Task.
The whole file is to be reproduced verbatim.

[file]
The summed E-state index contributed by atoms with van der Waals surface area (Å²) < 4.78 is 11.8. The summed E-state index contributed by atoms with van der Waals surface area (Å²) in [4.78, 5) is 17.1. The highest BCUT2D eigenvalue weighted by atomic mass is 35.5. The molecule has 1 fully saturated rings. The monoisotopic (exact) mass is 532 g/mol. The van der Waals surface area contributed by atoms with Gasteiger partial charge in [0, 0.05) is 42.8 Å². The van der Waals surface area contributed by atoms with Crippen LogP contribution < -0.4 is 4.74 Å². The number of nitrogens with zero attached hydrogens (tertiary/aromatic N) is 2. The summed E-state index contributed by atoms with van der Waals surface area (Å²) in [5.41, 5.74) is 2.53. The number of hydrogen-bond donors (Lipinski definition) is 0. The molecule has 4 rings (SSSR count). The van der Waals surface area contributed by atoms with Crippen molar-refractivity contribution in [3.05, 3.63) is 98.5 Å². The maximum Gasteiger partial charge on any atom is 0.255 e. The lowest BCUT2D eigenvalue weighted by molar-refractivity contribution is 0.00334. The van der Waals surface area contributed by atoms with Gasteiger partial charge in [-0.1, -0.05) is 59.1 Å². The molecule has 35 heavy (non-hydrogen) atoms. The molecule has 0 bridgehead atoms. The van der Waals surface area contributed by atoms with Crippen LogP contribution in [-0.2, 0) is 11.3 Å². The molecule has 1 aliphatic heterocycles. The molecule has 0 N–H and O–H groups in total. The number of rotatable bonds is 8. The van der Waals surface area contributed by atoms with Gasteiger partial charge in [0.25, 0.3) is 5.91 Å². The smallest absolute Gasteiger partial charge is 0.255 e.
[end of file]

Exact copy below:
The summed E-state index contributed by atoms with van der Waals surface area (Å²) < 4.78 is 11.8. The summed E-state index contributed by atoms with van der Waals surface area (Å²) in [4.78, 5) is 17.1. The highest BCUT2D eigenvalue weighted by atomic mass is 35.5. The molecule has 1 fully saturated rings. The monoisotopic (exact) mass is 532 g/mol. The van der Waals surface area contributed by atoms with Gasteiger partial charge in [0, 0.05) is 42.8 Å². The van der Waals surface area contributed by atoms with Crippen LogP contribution < -0.4 is 4.74 Å². The number of nitrogens with zero attached hydrogens (tertiary/aromatic N) is 2. The summed E-state index contributed by atoms with van der Waals surface area (Å²) in [5.41, 5.74) is 2.53. The number of hydrogen-bond donors (Lipinski definition) is 0. The molecule has 4 rings (SSSR count). The van der Waals surface area contributed by atoms with Crippen molar-refractivity contribution in [3.05, 3.63) is 98.5 Å². The maximum Gasteiger partial charge on any atom is 0.255 e. The lowest BCUT2D eigenvalue weighted by molar-refractivity contribution is 0.00334. The van der Waals surface area contributed by atoms with Gasteiger partial charge in [-0.1, -0.05) is 59.1 Å². The molecule has 35 heavy (non-hydrogen) atoms. The molecule has 0 bridgehead atoms. The van der Waals surface area contributed by atoms with Crippen LogP contribution in [-0.2, 0) is 11.3 Å². The molecule has 1 aliphatic heterocycles. The molecule has 0 N–H and O–H groups in total. The number of rotatable bonds is 8. The van der Waals surface area contributed by atoms with Gasteiger partial charge in [0.25, 0.3) is 5.91 Å². The smallest absolute Gasteiger partial charge is 0.255 e.